Day 221: Spanish Peaks

Laetitia’s group gathered in Chama, New Mexico, a mountain community 7875 feet above sea level that is one of the starting points for the Cumbres-Toltec Railroad. Both the Durango-Silverton and Cumbres-Toltec roadbeds were once part of the Denver-Rio Grande Western Railroad. The group boarded the train and marveled at the scenery as it made its ascent from the Chama Valley and crossed the high trestle over rushing Wolf Creek. As they neared the summit of Cumbres Pass (10,015 feet), they saw a group from the Spanish Peaks Mule and Donkey Association on a trail ride. The woman leading the group was on an especially fine animal, of which she seemed quite proud until it saw the train and began braying loudly, much to her embarrassment.

After stopping for lunch in Osier, the train continued on through spectacular high mountain country to Antonito, Colorado, where the elevation is less and the ground more level. The Cumbres-Toltec track runs along the New Mexico-Colorado border, crossing back and forth several times. Although you may not have heard of the Cumbres-Toltec Railroad, you may have seen it without knowing it. The Cumbres-Toltec Railroad was used for the circus train chase scene in the third Indiana Jones film. Its wooden water tower was also used in the film.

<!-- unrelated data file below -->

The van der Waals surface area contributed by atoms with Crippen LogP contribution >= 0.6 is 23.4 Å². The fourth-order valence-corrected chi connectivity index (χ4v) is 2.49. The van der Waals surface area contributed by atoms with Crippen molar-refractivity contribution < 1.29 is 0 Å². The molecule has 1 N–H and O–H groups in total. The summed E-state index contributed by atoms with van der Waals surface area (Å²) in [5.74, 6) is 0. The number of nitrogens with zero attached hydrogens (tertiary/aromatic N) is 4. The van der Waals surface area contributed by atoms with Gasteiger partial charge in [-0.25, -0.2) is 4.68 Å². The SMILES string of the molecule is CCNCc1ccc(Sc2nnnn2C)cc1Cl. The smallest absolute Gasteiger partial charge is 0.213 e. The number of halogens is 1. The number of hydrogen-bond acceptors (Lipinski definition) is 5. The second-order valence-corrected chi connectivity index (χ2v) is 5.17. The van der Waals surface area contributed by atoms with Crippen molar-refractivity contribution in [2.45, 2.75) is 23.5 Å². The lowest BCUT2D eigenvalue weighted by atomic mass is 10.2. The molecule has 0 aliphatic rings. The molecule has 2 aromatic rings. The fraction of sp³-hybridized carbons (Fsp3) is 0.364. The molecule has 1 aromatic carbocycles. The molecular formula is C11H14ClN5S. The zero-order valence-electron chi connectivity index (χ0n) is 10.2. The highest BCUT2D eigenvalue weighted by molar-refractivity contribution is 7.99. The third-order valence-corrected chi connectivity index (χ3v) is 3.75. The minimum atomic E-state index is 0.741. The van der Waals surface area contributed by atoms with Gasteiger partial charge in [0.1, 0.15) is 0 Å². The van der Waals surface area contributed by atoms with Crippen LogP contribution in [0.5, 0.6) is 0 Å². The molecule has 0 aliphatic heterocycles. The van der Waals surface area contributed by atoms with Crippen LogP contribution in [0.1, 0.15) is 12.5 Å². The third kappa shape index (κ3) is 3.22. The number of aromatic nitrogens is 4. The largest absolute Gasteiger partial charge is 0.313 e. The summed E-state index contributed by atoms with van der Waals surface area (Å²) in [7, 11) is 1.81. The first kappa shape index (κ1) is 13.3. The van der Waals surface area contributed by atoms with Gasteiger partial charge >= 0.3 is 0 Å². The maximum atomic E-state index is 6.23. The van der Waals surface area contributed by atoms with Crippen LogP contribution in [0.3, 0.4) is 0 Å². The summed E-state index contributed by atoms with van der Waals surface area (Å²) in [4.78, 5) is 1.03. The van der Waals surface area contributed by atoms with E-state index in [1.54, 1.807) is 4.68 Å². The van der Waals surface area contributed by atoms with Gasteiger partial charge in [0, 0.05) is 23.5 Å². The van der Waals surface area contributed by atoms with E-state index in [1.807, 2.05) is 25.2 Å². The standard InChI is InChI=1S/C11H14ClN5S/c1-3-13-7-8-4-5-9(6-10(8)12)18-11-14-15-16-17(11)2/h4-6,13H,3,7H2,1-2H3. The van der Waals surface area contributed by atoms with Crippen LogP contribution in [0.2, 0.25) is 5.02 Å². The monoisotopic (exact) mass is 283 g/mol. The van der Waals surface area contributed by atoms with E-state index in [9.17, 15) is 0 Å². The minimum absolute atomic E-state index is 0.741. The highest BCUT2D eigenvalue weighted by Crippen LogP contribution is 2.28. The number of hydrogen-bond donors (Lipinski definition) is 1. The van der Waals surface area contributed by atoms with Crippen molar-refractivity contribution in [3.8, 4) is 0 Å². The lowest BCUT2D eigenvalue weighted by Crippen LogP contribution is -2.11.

Their bus met them in Antonito, and they drove to Santa Fe and checked into the La Fonda Hotel for the evening. They walked around the Plaza, and some of her guests bought turquoise and silver jewelry from the Indians in front of the Palace of the Governors. At dinner, Laetitia ordered an appetizer for the group of guacamole prepared at the table. Between the appetizer and the arrival of their entrees, she presented the limerick of the day.

A fine lass who rode near Cumbres Pass
Was quite proud of her beautiful ass
That hadn’t a flaw
Except its “hee-haw,”
Which was loud, obnoxious, and crass.